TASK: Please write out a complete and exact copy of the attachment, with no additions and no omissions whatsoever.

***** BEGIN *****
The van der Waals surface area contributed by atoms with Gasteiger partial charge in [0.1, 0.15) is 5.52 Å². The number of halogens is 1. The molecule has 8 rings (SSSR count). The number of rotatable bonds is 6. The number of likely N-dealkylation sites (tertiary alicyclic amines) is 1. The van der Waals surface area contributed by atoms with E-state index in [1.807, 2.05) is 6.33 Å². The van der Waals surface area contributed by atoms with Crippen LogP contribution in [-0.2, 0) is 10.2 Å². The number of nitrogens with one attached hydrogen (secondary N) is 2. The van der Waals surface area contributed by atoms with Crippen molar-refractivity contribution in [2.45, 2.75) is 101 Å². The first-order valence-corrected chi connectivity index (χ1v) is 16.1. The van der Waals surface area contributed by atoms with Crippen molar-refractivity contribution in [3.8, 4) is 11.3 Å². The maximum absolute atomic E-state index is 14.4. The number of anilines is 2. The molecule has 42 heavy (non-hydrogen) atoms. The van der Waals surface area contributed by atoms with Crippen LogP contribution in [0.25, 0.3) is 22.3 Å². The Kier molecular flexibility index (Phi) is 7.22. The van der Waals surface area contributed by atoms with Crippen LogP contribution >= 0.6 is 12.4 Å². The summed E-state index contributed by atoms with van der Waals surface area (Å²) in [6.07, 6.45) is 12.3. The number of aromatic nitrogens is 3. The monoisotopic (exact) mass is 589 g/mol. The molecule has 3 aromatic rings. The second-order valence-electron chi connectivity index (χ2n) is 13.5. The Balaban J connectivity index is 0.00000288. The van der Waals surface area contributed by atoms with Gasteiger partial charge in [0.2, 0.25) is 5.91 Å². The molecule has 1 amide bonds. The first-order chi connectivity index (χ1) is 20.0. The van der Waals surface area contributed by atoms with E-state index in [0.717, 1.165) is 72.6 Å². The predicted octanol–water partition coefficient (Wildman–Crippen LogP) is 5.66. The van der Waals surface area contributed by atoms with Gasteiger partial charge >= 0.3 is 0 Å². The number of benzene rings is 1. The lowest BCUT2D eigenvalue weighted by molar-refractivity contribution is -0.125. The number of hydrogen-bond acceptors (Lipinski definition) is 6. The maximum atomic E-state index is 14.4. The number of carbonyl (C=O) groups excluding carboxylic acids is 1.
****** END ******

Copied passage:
The van der Waals surface area contributed by atoms with Gasteiger partial charge in [0.1, 0.15) is 5.52 Å². The number of halogens is 1. The molecule has 8 rings (SSSR count). The number of rotatable bonds is 6. The number of likely N-dealkylation sites (tertiary alicyclic amines) is 1. The van der Waals surface area contributed by atoms with E-state index in [1.807, 2.05) is 6.33 Å². The van der Waals surface area contributed by atoms with Crippen LogP contribution in [-0.2, 0) is 10.2 Å². The number of nitrogens with one attached hydrogen (secondary N) is 2. The van der Waals surface area contributed by atoms with Crippen molar-refractivity contribution in [2.45, 2.75) is 101 Å². The first-order valence-corrected chi connectivity index (χ1v) is 16.1. The van der Waals surface area contributed by atoms with Crippen molar-refractivity contribution in [3.8, 4) is 11.3 Å². The maximum absolute atomic E-state index is 14.4. The number of anilines is 2. The molecule has 42 heavy (non-hydrogen) atoms. The van der Waals surface area contributed by atoms with Crippen LogP contribution in [0.25, 0.3) is 22.3 Å². The Kier molecular flexibility index (Phi) is 7.22. The van der Waals surface area contributed by atoms with Crippen LogP contribution >= 0.6 is 12.4 Å². The summed E-state index contributed by atoms with van der Waals surface area (Å²) in [6.07, 6.45) is 12.3. The number of aromatic nitrogens is 3. The monoisotopic (exact) mass is 589 g/mol. The molecule has 3 aromatic rings. The second-order valence-electron chi connectivity index (χ2n) is 13.5. The Balaban J connectivity index is 0.00000288. The van der Waals surface area contributed by atoms with Gasteiger partial charge in [0.2, 0.25) is 5.91 Å². The molecule has 1 amide bonds. The first-order chi connectivity index (χ1) is 20.0. The van der Waals surface area contributed by atoms with E-state index in [0.717, 1.165) is 72.6 Å². The predicted octanol–water partition coefficient (Wildman–Crippen LogP) is 5.66. The van der Waals surface area contributed by atoms with Gasteiger partial charge >= 0.3 is 0 Å². The number of benzene rings is 1. The lowest BCUT2D eigenvalue weighted by molar-refractivity contribution is -0.125. The number of hydrogen-bond acceptors (Lipinski definition) is 6. The maximum atomic E-state index is 14.4. The number of carbonyl (C=O) groups excluding carboxylic acids is 1.